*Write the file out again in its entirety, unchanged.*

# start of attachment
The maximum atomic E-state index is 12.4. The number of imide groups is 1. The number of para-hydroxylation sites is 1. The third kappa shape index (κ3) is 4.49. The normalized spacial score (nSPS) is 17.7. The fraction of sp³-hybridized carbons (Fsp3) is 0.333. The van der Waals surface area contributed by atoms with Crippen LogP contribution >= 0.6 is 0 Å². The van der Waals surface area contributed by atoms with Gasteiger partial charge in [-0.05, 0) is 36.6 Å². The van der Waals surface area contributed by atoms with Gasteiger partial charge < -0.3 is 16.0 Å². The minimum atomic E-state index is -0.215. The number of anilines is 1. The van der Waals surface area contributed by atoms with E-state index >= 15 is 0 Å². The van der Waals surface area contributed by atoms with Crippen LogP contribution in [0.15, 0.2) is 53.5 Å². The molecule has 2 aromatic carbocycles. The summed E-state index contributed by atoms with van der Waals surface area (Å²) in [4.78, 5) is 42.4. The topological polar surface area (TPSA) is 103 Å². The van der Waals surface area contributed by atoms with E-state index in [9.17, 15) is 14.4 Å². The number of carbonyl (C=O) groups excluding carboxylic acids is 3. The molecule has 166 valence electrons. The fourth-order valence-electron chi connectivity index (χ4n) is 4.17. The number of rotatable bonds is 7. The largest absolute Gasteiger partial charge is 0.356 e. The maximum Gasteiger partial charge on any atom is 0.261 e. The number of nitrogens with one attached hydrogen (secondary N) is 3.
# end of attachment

The maximum atomic E-state index is 12.4. The number of imide groups is 1. The number of para-hydroxylation sites is 1. The third kappa shape index (κ3) is 4.49. The normalized spacial score (nSPS) is 17.7. The fraction of sp³-hybridized carbons (Fsp3) is 0.333. The van der Waals surface area contributed by atoms with Crippen LogP contribution >= 0.6 is 0 Å². The van der Waals surface area contributed by atoms with Gasteiger partial charge in [-0.05, 0) is 36.6 Å². The van der Waals surface area contributed by atoms with Gasteiger partial charge < -0.3 is 16.0 Å². The minimum atomic E-state index is -0.215. The number of anilines is 1. The van der Waals surface area contributed by atoms with E-state index >= 15 is 0 Å². The van der Waals surface area contributed by atoms with Crippen LogP contribution in [0.15, 0.2) is 53.5 Å². The molecule has 2 aromatic carbocycles. The summed E-state index contributed by atoms with van der Waals surface area (Å²) in [4.78, 5) is 42.4. The topological polar surface area (TPSA) is 103 Å². The van der Waals surface area contributed by atoms with E-state index in [9.17, 15) is 14.4 Å². The number of carbonyl (C=O) groups excluding carboxylic acids is 3. The molecule has 166 valence electrons. The fourth-order valence-electron chi connectivity index (χ4n) is 4.17. The number of rotatable bonds is 7. The largest absolute Gasteiger partial charge is 0.356 e. The maximum Gasteiger partial charge on any atom is 0.261 e. The number of nitrogens with one attached hydrogen (secondary N) is 3.